June 25, 2014
I’ve long been skeptical that Adobe’s Creative Cloud program would bring significant benefits for consumers (See this post for example: Adobe’s Empty Promise of Innovation). The recent release of the Adobe CC 2014 software has generated a lot of discussion about the new features available to users. This is especially true since CC subscribers tend to think they get the new features for “free.” In other words, there is no additional cost to the customer beyond the CC subscription cost.
I’ve downloaded the update, and I’m underwhelmed. There are some new features, but how many of them will I actually use? Few, if any. Maybe I’ll find a use for the path blur tool one day. I haven’t tried shake reduction yet, but I’m not expecting miracles here. The CC 2014 update doesn’t deliver a lot for me. What would I like to see? I’d like to see dramatically improved selection tools for tough situations. I’d like to see a clarity adjustment layer and a highlight/shadow adjustment layer. These tools would help my workflow when I leave Lightroom. Scott Kelby, ever the Adobe cheerleader, listed the new features of the software in an article here. You can see his list and see how many features have made a difference for you.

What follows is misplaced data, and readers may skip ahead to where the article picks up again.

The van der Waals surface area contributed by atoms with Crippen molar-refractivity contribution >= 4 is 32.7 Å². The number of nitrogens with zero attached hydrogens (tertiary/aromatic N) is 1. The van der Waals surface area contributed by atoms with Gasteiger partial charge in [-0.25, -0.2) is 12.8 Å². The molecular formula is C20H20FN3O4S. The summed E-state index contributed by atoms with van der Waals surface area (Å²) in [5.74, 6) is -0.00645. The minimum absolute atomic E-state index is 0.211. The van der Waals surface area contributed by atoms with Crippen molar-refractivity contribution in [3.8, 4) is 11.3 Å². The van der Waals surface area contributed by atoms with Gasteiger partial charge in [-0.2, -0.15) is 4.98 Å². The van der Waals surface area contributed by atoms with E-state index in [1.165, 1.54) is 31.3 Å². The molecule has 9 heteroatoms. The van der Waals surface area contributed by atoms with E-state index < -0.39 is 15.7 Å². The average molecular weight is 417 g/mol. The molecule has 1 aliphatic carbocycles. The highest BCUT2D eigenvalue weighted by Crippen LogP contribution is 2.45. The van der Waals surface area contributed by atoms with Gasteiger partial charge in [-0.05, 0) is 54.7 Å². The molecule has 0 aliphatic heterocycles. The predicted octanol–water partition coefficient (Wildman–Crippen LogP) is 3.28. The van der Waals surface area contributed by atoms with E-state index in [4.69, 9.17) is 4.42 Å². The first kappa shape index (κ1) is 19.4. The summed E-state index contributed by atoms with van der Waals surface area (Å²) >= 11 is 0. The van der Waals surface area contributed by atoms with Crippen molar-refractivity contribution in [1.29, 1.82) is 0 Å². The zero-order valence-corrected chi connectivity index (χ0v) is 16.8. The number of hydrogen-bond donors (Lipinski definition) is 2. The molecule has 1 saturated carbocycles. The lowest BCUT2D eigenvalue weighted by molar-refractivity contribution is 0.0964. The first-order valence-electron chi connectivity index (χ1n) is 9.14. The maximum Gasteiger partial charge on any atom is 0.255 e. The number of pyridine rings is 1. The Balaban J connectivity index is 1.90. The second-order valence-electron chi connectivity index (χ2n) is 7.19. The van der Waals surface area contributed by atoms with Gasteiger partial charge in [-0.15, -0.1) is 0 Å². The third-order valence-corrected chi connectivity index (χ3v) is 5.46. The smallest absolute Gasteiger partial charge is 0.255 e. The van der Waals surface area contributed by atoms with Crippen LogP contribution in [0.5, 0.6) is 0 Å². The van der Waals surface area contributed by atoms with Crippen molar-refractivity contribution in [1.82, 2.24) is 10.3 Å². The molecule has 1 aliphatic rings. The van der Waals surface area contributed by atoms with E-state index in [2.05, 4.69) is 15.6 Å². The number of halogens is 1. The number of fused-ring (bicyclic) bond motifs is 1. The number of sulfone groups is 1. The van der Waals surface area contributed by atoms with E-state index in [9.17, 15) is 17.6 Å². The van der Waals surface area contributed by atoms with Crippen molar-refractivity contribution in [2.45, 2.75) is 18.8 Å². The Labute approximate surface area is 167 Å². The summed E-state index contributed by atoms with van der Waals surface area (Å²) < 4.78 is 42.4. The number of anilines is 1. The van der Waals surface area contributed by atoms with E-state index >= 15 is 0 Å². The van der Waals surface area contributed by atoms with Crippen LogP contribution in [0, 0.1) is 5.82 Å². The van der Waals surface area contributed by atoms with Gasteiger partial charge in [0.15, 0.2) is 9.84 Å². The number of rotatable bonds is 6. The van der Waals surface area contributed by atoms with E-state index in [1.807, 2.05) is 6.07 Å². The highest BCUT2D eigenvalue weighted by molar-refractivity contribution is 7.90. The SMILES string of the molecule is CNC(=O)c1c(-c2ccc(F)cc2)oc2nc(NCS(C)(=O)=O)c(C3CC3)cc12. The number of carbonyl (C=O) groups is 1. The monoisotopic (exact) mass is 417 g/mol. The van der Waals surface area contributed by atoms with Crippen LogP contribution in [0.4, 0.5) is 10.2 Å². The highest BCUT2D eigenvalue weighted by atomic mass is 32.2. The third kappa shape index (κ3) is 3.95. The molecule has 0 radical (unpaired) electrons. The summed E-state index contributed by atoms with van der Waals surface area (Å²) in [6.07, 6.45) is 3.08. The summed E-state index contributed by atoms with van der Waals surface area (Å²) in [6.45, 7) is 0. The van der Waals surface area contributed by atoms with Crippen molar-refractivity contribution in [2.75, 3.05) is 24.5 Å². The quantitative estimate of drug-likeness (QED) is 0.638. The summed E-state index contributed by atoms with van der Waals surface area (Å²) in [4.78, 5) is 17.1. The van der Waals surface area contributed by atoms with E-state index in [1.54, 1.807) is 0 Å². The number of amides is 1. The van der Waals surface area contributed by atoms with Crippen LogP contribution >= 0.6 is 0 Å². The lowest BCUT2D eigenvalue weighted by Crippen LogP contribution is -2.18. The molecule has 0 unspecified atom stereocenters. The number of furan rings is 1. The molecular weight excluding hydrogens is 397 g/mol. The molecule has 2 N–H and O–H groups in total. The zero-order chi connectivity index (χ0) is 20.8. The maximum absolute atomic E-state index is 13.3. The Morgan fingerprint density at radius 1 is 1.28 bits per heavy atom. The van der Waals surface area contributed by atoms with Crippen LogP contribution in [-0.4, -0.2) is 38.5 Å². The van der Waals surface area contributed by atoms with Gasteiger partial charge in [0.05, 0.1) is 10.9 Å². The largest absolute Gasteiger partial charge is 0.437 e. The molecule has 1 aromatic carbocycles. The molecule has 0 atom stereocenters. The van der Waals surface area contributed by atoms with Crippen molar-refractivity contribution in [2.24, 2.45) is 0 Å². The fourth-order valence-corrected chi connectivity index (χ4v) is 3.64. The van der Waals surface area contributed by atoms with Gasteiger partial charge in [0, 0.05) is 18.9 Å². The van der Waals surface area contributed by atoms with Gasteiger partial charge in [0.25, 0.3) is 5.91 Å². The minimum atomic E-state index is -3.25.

Nevertheless, we do need updates. Cameras and operating systems change rapidly and the software won’t continue to work without frequent updates. The question is about cost and choice. Without subscriptions, consumers made the choice whether the benefits of an update outweighed the costs. The subscription system makes that calculation moot. Moreover, without a viable non-subscription option, consumers become captives to a monopoly supplier.
Despite my disappointment in the new update, it doesn’t matter that much for my processing. Why? Because Photoshop has done almost everything I want since at least CS 3. Which brings us to the crucial question about this CC 2014 update. Yes, it has some new features, but how many of those features would you really pay for if you had to spend $200-$400 for the upgrade under the old system? I’m betting that most of us would not move to a new version for these tweaks to the software that were delivered with CC 2014. Nevertheless, customers are paying for the upgrade with subscriptions that start at $120 per year. Adobe has us right where it wants us.
By bundling new features together and calling it a new “release,” Adobe has attempted to create the illusion of value for its CC subscribers. Unfortunately, that’s all it is — an illusion.